While the facts of Octane and Highmark and much of the fee-shifting commentary revolve around fees sought by accused infringers, 18 (or 24%) of the Section 285 fee awards in this period went to patent owners. Half of those awards came after default judgments, where the court followed the general rule of law which accepts allegations of wilful infringement as true. The associated fee awards in those cases ranged from five to six figures, with one seven-figure award of $1.5 million.

The other half of the fee awards to patent owners ranged from six to seven figures, with an average of $1.9 million, which was higher than the overall average fee-shifting award, as well as higher than the average award to accused infringers during this period. There was a wilful infringement finding in many of these cases, which may have put upwards pressure on the fee awards. The largest award to a patent owner during this period – $3.3 million – was unusual in that the parties stipulated the amount of the award. However, on appeal, the Federal Circuit upheld the award – although not the stipulated amount – and remanded the case for a fee determination.

Thus, while fee awards to date have largely gone to accused infringers (58 awards or 76%), patent owners may take comfort in the fact that the post-Octane framework works in both directions.

Prevailing party

Section 285 provides that: “The court in exceptional cases may award reasonable attorney fees to the prevailing party.” As part of our analysis, we tracked the point in the case when a party had prevailed and was seeking fees. The awards during this period came at all stages in the litigation, with 29 (or 38%) before claim construction, 30 (or 39%) after claim construction and 17 (or 22%) after trial. Whether a party had ‘prevailed’ was frequently in dispute and numerous decisions turned on that issue.

Does the court matter?

Perhaps most surprising was how many of the fee-shifting awards were issued by a small group of federal courts. Collectively, the Central District of California (10 awards), the Northern District of California (eight awards) and the Southern District of California (five awards) granted 30% of the 76 awards we studied, which is three times the collective 10% of patent suits filed in those districts. On the other end of the spectrum, the Eastern District of Texas granted just one of the fee awards – in eDekka – as compared to its 44% share of overall patent suit filings.

The 76 fee awards were issued by courts in 29 of the 94 federal court districts, with 16 court districts having issued a single fee award. Delaware had eight awards (11%), which was in line with its 9% share of patent suit filings. The Southern District of New York had six awards; the Northern District of Illinois had five; the District of Columbia had four; the Southern District of Florida and the Eastern District of Pennsylvania each had three; and Maryland, Nevada, the Northern District of Texas and the Western District of Washington each had two.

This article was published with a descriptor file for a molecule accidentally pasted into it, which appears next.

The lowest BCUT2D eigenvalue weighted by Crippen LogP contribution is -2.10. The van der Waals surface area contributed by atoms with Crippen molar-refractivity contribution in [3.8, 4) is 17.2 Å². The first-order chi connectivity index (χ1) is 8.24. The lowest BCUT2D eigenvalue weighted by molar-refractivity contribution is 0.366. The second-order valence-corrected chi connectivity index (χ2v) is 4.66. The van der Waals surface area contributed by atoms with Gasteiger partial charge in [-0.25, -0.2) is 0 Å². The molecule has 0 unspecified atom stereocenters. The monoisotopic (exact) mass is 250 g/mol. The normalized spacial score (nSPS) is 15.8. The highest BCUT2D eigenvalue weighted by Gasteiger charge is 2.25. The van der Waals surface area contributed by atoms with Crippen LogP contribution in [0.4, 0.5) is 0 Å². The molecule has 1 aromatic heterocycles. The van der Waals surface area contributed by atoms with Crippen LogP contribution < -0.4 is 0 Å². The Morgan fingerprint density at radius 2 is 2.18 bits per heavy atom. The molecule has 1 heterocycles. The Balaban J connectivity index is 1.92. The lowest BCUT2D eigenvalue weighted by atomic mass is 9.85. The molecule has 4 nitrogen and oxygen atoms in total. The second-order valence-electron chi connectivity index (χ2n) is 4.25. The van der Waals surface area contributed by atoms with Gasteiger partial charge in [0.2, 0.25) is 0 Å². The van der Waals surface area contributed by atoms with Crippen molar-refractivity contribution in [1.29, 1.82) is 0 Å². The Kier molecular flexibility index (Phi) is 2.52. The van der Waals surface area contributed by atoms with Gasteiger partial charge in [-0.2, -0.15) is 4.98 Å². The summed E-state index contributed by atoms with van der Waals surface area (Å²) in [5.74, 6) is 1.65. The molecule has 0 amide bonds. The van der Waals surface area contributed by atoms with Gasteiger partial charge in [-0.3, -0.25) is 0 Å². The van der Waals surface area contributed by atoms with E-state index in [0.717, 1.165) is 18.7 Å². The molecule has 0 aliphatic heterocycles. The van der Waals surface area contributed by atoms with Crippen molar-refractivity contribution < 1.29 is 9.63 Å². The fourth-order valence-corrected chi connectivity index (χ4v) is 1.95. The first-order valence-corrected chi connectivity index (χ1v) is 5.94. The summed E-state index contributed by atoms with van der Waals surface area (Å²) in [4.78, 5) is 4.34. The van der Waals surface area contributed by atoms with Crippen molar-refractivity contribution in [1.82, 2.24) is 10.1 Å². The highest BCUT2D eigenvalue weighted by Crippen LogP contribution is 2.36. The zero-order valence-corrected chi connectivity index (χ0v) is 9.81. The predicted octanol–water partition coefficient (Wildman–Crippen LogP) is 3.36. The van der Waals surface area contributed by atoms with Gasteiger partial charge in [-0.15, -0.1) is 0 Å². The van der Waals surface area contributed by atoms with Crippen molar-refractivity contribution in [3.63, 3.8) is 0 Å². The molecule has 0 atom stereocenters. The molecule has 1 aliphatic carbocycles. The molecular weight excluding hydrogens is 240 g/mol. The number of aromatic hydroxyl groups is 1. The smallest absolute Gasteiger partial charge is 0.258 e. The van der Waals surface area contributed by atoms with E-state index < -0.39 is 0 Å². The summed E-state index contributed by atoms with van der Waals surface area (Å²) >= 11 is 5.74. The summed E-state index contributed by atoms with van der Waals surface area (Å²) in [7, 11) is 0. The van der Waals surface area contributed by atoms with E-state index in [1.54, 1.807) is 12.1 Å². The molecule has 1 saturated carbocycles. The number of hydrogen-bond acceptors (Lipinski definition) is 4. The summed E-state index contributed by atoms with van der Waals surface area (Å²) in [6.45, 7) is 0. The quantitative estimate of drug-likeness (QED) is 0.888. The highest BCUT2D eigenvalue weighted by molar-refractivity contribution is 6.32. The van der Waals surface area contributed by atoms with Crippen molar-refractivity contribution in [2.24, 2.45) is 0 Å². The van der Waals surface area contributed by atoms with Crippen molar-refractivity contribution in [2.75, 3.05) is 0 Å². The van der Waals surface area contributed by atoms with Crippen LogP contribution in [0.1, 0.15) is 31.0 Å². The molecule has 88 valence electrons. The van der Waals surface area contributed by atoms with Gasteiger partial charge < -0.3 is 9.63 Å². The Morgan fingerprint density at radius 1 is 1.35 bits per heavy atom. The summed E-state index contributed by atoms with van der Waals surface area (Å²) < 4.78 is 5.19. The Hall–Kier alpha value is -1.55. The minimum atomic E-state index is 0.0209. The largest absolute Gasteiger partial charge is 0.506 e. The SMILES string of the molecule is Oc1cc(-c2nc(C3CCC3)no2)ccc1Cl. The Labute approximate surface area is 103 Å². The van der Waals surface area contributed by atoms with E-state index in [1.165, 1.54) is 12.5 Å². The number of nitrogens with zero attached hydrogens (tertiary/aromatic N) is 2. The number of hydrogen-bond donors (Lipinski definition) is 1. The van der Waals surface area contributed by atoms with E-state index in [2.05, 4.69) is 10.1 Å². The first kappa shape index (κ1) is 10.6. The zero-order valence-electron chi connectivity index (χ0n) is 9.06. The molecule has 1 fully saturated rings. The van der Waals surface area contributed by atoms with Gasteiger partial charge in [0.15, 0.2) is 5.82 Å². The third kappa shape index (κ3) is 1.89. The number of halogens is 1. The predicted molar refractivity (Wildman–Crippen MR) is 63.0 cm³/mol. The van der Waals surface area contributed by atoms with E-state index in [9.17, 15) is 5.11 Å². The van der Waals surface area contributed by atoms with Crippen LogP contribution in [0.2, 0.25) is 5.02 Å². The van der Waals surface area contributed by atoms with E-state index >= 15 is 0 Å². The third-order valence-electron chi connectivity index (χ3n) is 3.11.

‘Exceptional’ cases

In Octane, the Supreme Court held that an ‘exceptional’ case is “one that stands out from others with respect to the substantive strength of a party’s litigating position (considering both the governing law and the facts of the case) or the unreasonable manner in which the case was litigated”. The courts closely tracked this language in the fee award decisions, with nearly equal numbers of decisions finding an ‘exceptional’ case based on the litigating position (13 or 17% of the awards) or the litigation manner (14 or 18% of the awards). Nearly half of the decisions (36 awards) expressly found both bases to support the fee award. Six of the exceptional case findings were based on wilful infringement. Seven of the decisions did not articulate a basis for the finding, but generally were in conjunction with a default judgment or an uncontested fees motion.

Generally speaking, the fee award decisions issued shortly after Octane and Highmark were shorter and seemingly more restrained, and the associated fee amounts were on the lower end. However, as the months went on, the fee award decisions seemed to strike a stronger tone and encompass a wider range of activities. In addition to awarding fees for some or all of the district court litigation, more recent decisions also awarded attorneys’ fees and costs relating to:

  • re-examination;
  • mock trial arguments;
  • defending against a related licensing agreement breach;
  • appeals and
  • pursuing the fees motion.

The courts’ reasoning and the higher review standard of Highmark are thus far supporting these fee awards. Of the 76 fee awards we studied, only about half (34) had been appealed as of the time of writing, with eight fee awards affirmed on appeal and just two reversed. Three of the appeals were withdrawn before a decision from the Federal Circuit and 21 appeals were still pending.

Attorney liability